One of the goals of this trip was to compare and contrast the agriculture of Illinois and Puerto Rico. While this has been the main focus, I have noticed many other interesting differences, as well as similarities, between Illinois and Puerto Rico. While Illinois is mostly flatland, covered in either farms or urban/suburban area, anywhere you turn in Puerto Rico you see a completely different view. The variety is endless. Driving across the island, you are exposed to beaches, desserts, mountains, and rainforests. Just traveling a half hour away puts you into an entirely different universe. Everywhere you go seems like a new place, it’s hard to believe all these places are located on just one small island. We’ve spent weeks exploring beaches and waterfalls, yet there’s still so much more to see. The amount of variability and the beauty of the land is astounding.


Something else special to Puerto Rico is its weather. While Illinois goes through all four seasons (one of them being an extremely cold winter!), Puerto Rico is warm year round. I was actually surprised, as I thought it would be warmer. Judging by other hot places I’ve been, such as Mexico and Arizona, I thought Puerto Rico would be similarly unbearably hot. Since its winter, the heat hasn’t been too unbearable, and it even gets chilly at night.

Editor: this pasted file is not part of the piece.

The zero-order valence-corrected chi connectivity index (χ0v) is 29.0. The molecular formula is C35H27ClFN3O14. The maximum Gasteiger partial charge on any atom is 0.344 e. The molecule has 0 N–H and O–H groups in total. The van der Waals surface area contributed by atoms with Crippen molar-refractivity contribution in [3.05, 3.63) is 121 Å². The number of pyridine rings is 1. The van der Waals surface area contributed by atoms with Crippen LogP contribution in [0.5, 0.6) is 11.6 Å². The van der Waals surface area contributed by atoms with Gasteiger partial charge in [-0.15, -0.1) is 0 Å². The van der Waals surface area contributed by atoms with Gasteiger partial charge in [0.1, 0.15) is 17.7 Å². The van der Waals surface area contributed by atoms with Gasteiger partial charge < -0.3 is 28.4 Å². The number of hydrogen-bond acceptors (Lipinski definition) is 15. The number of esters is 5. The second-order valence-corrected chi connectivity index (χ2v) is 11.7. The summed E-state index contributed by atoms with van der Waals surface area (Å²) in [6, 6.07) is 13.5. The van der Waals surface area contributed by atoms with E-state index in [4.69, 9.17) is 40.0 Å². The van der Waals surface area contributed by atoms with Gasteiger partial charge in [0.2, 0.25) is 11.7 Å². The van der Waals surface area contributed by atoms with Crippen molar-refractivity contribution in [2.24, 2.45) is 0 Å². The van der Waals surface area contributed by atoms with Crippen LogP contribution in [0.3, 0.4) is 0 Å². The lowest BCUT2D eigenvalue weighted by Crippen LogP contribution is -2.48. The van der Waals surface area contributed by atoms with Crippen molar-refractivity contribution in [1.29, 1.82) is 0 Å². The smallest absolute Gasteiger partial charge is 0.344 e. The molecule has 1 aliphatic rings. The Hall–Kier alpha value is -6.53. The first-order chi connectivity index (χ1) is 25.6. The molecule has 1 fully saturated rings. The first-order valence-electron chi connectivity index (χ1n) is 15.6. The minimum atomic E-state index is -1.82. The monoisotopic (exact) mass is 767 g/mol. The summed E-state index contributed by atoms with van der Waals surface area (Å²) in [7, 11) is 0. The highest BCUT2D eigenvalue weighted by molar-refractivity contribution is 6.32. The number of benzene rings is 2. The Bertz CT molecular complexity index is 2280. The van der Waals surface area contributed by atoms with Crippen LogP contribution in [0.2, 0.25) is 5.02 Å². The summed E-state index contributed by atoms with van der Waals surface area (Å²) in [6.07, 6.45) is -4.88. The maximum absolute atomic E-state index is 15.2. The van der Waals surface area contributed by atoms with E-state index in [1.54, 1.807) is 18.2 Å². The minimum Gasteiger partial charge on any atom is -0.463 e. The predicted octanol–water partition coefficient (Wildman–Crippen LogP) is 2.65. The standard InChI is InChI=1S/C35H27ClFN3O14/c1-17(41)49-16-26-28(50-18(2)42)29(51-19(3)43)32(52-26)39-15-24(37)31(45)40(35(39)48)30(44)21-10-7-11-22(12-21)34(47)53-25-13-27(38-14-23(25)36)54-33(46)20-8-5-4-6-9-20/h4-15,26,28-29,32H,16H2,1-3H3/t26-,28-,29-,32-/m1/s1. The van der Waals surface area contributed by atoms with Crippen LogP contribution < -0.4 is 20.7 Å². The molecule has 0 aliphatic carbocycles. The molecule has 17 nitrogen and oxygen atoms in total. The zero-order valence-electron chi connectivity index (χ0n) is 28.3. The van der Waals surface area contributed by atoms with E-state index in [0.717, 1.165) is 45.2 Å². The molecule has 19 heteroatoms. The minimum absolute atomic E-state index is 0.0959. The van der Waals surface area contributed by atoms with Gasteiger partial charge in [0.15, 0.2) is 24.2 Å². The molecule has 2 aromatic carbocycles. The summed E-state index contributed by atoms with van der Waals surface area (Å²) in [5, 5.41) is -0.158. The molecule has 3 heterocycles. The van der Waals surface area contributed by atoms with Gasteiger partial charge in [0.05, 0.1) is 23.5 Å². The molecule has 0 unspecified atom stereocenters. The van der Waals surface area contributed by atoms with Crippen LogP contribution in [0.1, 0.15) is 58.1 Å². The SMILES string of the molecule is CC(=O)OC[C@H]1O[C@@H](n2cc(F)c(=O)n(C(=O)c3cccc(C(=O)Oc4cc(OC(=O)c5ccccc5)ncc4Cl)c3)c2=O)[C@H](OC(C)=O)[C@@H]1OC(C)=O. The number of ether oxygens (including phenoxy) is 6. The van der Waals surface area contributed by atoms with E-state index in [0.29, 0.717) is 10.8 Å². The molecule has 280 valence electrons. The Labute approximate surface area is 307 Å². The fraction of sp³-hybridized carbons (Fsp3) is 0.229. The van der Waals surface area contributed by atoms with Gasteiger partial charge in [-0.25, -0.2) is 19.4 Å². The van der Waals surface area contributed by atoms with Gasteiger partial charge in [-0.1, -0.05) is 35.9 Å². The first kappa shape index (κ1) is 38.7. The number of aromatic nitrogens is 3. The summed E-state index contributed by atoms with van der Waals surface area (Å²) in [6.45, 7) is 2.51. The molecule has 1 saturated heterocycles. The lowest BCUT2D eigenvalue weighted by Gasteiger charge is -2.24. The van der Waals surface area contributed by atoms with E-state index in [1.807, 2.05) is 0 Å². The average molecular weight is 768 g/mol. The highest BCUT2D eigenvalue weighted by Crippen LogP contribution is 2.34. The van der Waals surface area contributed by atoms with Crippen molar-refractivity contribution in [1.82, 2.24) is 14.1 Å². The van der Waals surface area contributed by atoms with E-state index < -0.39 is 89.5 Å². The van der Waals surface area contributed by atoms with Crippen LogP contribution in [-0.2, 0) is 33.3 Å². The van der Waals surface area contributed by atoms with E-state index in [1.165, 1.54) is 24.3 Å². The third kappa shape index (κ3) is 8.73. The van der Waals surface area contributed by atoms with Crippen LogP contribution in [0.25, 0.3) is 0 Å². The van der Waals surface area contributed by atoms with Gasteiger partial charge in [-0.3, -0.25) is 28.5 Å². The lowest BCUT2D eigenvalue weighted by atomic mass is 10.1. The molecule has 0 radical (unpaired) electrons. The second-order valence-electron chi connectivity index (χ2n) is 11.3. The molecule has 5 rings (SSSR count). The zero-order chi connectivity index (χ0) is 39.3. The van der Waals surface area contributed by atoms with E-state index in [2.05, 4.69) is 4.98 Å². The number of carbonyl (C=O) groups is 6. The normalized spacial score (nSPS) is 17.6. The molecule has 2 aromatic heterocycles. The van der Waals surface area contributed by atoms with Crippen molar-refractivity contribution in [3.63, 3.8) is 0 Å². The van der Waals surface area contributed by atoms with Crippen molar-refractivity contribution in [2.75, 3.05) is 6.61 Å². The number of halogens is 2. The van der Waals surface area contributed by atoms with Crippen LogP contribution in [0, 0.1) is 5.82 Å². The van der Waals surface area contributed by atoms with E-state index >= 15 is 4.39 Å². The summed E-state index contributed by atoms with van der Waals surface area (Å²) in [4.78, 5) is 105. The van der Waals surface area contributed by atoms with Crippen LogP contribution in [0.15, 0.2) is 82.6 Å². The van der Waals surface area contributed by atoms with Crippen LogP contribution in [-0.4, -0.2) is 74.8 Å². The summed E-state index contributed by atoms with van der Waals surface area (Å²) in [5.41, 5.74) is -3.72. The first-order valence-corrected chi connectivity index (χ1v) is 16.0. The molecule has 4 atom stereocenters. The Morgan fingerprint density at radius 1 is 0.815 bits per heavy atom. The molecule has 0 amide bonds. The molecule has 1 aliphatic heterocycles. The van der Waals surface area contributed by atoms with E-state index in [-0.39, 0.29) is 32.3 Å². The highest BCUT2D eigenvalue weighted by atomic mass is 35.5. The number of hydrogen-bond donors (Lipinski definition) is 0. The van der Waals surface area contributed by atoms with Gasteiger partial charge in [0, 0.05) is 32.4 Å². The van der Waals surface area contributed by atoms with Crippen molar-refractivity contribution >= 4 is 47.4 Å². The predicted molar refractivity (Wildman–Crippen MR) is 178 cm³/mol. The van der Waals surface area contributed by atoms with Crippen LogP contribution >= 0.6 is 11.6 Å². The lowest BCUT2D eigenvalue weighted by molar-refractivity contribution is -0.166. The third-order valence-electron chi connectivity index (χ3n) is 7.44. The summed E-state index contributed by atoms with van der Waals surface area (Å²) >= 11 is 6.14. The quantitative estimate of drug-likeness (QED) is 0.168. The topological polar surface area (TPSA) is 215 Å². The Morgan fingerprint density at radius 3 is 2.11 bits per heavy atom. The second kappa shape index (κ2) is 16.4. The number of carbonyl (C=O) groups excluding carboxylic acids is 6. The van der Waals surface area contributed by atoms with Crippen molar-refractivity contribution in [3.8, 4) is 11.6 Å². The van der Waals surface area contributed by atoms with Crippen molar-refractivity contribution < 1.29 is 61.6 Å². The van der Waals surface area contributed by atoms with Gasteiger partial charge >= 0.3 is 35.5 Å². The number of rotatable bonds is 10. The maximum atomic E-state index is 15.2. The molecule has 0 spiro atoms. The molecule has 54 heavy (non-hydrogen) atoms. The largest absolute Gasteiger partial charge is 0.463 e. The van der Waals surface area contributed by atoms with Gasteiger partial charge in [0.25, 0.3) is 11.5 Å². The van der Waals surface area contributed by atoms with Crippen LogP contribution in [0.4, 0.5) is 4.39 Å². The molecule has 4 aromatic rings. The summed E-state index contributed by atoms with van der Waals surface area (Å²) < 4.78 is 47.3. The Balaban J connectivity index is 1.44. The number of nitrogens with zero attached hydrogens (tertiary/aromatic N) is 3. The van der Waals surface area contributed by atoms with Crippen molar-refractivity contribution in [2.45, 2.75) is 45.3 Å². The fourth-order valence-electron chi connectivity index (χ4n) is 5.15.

Because of this climate, Puerto Rico’s agriculture is very different from that of Illinois. While Illinois has mainly corn and soybean, Puerto Rico’s environment is able to accommodate a wide variety of crops. Some of their staple crops are Plantains, Bananas, Cocoa, Coffee, and Guava. However, while the climate is ideal for many of these crops, it is still not sustainable and therefore agriculture in Puerto Rico is not too prevalent and much is imported.